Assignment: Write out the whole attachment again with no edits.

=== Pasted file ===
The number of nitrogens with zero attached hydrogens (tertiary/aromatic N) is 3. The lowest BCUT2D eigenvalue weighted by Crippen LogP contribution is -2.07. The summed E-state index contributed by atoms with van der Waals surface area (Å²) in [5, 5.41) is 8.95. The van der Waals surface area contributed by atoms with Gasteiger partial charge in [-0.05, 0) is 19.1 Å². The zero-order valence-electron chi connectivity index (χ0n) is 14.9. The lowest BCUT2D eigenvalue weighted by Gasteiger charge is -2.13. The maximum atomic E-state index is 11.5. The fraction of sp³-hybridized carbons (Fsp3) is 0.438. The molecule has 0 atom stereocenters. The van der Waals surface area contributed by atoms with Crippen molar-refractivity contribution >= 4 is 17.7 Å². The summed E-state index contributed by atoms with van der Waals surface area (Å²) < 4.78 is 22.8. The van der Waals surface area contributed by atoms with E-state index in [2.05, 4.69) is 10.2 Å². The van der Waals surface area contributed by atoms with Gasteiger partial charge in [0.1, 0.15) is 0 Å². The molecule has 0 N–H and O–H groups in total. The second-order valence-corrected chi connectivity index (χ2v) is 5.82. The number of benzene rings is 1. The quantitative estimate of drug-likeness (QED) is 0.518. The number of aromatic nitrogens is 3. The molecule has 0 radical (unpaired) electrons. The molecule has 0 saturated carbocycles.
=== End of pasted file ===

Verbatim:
The number of nitrogens with zero attached hydrogens (tertiary/aromatic N) is 3. The lowest BCUT2D eigenvalue weighted by Crippen LogP contribution is -2.07. The summed E-state index contributed by atoms with van der Waals surface area (Å²) in [5, 5.41) is 8.95. The van der Waals surface area contributed by atoms with Gasteiger partial charge in [-0.05, 0) is 19.1 Å². The zero-order valence-electron chi connectivity index (χ0n) is 14.9. The lowest BCUT2D eigenvalue weighted by Gasteiger charge is -2.13. The maximum atomic E-state index is 11.5. The fraction of sp³-hybridized carbons (Fsp3) is 0.438. The molecule has 0 atom stereocenters. The van der Waals surface area contributed by atoms with Crippen molar-refractivity contribution >= 4 is 17.7 Å². The summed E-state index contributed by atoms with van der Waals surface area (Å²) < 4.78 is 22.8. The van der Waals surface area contributed by atoms with E-state index in [2.05, 4.69) is 10.2 Å². The van der Waals surface area contributed by atoms with Gasteiger partial charge in [0.1, 0.15) is 0 Å². The molecule has 0 N–H and O–H groups in total. The second-order valence-corrected chi connectivity index (χ2v) is 5.82. The number of benzene rings is 1. The quantitative estimate of drug-likeness (QED) is 0.518. The number of aromatic nitrogens is 3. The molecule has 0 radical (unpaired) electrons. The molecule has 0 saturated carbocycles.